Reverse Mortgage: What Your Heirs Should Know

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When planning for retirement, many older adults have utilized a reverse mortgage loan to help supplement their overall retirement plan.  It is also recommended to have a plan in place when the homeowner permanently leaves the home.  This may involve their heirs or adult children who need to know what happens and what needs to be done when the last borrower leaves the home.

If you or a family member have a reverse mortgage, you should know the following:

Before You Permanently Leave Your Home

A reverse mortgage becomes due and payable when the last borrower on the loan permanently leaves the home.  Lenders may have restrictions, and because of financial privacy laws, may not be able to speak to anyone who has not been authorized to speak on your behalf.

Once you have decided who will be handling your affairs, inform your lender and provide written authorization regarding who your lender can speak to as it relates to your loan.

Your heirs should also know where the reverse mortgage statements are kept, as they will need them once the loan becomes due and payable.

Communicate with the Loan Servicer

The loan becomes due and payable once the last borrower has permanently left the home. It is at this point your heirs must decide if they want to keep the home or sell it and keep any remaining proceeds.

It is important to stay in contact with the loan servicer once the loan becomes due and payable.  The times vary for repayment, and there should be a prompt response to any questions from the loan servicer, so the loan doesn’t go into default.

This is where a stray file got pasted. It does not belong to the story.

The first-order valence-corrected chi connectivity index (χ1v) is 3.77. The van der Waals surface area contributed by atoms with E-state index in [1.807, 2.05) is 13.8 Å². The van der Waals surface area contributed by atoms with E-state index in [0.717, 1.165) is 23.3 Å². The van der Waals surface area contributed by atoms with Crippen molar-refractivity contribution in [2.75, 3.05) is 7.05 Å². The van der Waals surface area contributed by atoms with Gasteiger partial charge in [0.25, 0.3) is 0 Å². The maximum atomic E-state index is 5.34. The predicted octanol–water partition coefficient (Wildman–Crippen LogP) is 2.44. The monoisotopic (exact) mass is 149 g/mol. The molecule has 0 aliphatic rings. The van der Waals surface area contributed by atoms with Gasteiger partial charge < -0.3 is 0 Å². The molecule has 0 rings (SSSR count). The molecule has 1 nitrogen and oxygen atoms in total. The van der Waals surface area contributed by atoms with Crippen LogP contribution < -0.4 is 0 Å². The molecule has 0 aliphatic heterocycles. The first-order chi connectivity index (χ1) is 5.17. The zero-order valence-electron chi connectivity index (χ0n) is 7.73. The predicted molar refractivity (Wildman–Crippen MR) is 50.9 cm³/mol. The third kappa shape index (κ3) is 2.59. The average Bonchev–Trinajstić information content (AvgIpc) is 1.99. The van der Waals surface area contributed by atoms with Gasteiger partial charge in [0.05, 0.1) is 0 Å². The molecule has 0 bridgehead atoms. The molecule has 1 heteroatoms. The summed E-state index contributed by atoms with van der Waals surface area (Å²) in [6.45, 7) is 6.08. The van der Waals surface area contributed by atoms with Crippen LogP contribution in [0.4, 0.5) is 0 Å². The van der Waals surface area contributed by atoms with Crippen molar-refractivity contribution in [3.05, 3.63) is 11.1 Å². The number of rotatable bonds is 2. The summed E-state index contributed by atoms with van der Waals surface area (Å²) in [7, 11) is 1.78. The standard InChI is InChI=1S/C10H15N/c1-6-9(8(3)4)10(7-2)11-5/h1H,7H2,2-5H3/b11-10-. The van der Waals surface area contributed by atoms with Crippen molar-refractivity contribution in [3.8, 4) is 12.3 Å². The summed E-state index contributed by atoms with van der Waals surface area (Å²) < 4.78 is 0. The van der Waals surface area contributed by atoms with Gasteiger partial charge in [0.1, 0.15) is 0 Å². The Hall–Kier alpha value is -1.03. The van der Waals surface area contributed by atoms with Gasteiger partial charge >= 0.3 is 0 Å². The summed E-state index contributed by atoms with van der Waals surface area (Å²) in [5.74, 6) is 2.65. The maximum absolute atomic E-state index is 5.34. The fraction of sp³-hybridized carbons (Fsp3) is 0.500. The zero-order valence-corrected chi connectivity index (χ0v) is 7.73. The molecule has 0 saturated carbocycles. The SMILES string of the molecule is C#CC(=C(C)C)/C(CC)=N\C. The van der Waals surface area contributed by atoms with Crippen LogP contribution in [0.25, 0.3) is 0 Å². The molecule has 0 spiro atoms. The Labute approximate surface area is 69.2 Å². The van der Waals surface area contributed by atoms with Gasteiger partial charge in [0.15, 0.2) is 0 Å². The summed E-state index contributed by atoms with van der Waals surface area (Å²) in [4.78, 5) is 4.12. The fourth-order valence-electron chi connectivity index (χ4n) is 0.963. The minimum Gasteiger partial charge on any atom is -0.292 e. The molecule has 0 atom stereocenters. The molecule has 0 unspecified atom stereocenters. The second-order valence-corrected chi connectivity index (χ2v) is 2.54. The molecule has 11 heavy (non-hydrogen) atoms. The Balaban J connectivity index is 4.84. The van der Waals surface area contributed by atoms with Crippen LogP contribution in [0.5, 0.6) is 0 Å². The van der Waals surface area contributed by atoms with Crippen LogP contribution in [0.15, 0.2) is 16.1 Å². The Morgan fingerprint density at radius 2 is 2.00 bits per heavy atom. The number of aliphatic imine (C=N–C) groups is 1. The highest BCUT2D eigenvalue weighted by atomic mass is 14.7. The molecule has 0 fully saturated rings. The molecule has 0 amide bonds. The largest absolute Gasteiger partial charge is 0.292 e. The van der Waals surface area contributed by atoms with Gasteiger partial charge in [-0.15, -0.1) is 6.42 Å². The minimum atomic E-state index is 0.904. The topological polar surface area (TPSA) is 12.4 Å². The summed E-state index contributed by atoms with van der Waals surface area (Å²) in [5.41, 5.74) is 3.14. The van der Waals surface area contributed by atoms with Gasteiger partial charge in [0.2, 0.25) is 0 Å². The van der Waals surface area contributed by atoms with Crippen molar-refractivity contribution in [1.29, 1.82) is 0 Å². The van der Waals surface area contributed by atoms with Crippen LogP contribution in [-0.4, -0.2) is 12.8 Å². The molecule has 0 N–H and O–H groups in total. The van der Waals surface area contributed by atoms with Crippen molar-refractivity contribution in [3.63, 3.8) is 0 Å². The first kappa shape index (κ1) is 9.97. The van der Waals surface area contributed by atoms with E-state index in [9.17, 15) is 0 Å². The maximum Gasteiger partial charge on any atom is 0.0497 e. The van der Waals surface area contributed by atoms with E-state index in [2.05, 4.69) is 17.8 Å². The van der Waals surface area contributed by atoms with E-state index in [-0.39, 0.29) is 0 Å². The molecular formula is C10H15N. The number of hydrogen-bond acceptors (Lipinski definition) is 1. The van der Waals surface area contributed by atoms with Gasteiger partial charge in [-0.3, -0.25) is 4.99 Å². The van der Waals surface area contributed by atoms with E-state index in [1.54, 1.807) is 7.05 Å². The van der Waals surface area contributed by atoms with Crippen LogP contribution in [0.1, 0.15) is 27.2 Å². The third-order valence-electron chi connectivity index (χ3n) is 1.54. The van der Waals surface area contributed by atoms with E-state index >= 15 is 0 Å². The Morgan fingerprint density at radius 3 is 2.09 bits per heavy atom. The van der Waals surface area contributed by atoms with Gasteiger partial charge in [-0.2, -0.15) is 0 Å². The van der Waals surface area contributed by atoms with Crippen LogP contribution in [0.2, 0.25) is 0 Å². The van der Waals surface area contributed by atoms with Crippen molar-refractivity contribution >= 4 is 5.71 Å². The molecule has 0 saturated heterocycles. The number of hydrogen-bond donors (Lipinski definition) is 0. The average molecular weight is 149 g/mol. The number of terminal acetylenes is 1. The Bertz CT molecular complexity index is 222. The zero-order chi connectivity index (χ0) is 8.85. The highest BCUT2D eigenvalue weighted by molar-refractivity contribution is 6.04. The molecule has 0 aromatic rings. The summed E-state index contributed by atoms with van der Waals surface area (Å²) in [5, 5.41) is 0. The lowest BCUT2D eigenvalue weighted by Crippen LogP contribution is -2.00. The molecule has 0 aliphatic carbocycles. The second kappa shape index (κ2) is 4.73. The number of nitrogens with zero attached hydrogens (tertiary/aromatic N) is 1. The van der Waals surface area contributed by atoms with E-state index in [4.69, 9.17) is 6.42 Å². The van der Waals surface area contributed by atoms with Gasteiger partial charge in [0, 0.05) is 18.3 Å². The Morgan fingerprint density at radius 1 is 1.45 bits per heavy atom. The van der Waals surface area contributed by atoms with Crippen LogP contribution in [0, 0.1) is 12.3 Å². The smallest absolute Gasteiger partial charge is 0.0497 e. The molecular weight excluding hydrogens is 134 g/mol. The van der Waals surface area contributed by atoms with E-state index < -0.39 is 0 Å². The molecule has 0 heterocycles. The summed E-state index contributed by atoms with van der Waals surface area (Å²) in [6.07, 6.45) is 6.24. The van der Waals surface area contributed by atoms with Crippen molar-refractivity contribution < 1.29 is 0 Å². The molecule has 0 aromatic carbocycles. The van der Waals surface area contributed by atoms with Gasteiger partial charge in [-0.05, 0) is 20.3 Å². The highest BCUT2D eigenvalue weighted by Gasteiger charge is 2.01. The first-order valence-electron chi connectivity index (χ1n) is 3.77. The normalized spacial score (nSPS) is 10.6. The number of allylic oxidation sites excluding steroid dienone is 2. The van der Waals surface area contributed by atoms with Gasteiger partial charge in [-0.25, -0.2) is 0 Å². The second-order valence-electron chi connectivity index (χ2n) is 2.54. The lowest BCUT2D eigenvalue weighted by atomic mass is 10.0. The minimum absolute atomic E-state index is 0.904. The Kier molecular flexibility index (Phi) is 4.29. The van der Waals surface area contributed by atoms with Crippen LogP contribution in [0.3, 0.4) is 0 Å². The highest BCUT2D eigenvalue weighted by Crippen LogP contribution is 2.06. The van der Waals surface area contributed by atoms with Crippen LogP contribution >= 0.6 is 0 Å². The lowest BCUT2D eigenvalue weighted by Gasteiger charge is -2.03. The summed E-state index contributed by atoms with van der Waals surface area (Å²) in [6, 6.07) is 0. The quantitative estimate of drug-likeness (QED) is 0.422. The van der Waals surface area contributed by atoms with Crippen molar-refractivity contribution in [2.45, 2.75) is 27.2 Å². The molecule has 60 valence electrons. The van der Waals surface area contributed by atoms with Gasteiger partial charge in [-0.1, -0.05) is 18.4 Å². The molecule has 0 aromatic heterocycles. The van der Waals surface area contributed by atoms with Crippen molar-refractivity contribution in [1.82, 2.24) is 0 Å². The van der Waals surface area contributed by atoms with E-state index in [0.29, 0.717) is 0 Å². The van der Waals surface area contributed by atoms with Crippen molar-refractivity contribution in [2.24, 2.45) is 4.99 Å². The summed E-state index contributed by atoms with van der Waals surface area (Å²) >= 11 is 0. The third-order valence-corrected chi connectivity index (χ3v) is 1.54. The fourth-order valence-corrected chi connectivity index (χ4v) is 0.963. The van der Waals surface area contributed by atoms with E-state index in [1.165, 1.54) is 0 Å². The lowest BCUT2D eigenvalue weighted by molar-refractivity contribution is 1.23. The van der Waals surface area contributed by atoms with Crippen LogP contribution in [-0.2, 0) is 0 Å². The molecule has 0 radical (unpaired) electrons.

What if Your Heirs Want the Home?

If your heirs want to keep the home, the reverse mortgage loan will need to be paid off.  They can take out a new loan to pay off the loan or they can pay with cash.

A benefit of the reverse mortgage is that your heirs won’t have to repay more than 95% of the home’s appraised value, even if the loan balance is greater.

If the value of the home is less than the mortgage balance, your heirs are not responsible for the difference and are not required to use their assets to pay off the loan.

What if Your Heirs Don’t Want the Home?

 If your heirs don’t want to keep t­he home, they can manage the sale of the home.  Additionally, they can keep any capital gain if the home is sold for more than the reverse mortgage loan balance.

Reverse mortgages are ‘non-recourse” loans and if the home is sold to repay the loan, your heirs won’t owe more than the loan balance or the value of the property (whichever is less) and no assets other than the home will be used to repay the debt.

If you have any additional questions about a reverse mortgage loan, or how it can affect your heirs, call (800) 976-6211 to speak with a reverse mortgage advisor who can provide you with any additional information.